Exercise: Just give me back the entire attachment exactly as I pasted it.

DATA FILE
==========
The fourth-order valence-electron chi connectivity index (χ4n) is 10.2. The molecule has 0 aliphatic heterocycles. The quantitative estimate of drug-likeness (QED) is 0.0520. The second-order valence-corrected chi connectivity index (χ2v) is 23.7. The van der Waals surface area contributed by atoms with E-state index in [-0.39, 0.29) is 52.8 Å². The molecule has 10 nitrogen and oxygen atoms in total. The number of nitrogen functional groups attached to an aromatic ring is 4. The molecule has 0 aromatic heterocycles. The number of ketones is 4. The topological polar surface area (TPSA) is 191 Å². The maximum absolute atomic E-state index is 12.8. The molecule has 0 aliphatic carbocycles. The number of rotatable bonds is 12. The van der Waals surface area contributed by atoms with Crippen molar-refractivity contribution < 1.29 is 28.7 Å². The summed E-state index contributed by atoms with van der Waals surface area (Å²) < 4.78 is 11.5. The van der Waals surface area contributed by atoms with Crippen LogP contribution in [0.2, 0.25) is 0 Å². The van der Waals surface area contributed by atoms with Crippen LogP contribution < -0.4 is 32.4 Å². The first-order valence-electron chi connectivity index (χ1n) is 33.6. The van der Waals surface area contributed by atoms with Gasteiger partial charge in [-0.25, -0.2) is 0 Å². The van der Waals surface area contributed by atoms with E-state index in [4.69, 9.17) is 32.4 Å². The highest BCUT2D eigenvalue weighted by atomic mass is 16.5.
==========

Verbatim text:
The fourth-order valence-electron chi connectivity index (χ4n) is 10.2. The molecule has 0 aliphatic heterocycles. The quantitative estimate of drug-likeness (QED) is 0.0520. The second-order valence-corrected chi connectivity index (χ2v) is 23.7. The van der Waals surface area contributed by atoms with E-state index in [-0.39, 0.29) is 52.8 Å². The molecule has 10 nitrogen and oxygen atoms in total. The number of nitrogen functional groups attached to an aromatic ring is 4. The molecule has 0 aromatic heterocycles. The number of ketones is 4. The topological polar surface area (TPSA) is 191 Å². The maximum absolute atomic E-state index is 12.8. The molecule has 0 aliphatic carbocycles. The number of rotatable bonds is 12. The van der Waals surface area contributed by atoms with Crippen molar-refractivity contribution < 1.29 is 28.7 Å². The summed E-state index contributed by atoms with van der Waals surface area (Å²) < 4.78 is 11.5. The van der Waals surface area contributed by atoms with Crippen LogP contribution in [0.2, 0.25) is 0 Å². The van der Waals surface area contributed by atoms with Crippen LogP contribution < -0.4 is 32.4 Å². The first-order valence-electron chi connectivity index (χ1n) is 33.6. The van der Waals surface area contributed by atoms with Gasteiger partial charge in [-0.25, -0.2) is 0 Å². The van der Waals surface area contributed by atoms with E-state index in [4.69, 9.17) is 32.4 Å². The highest BCUT2D eigenvalue weighted by atomic mass is 16.5.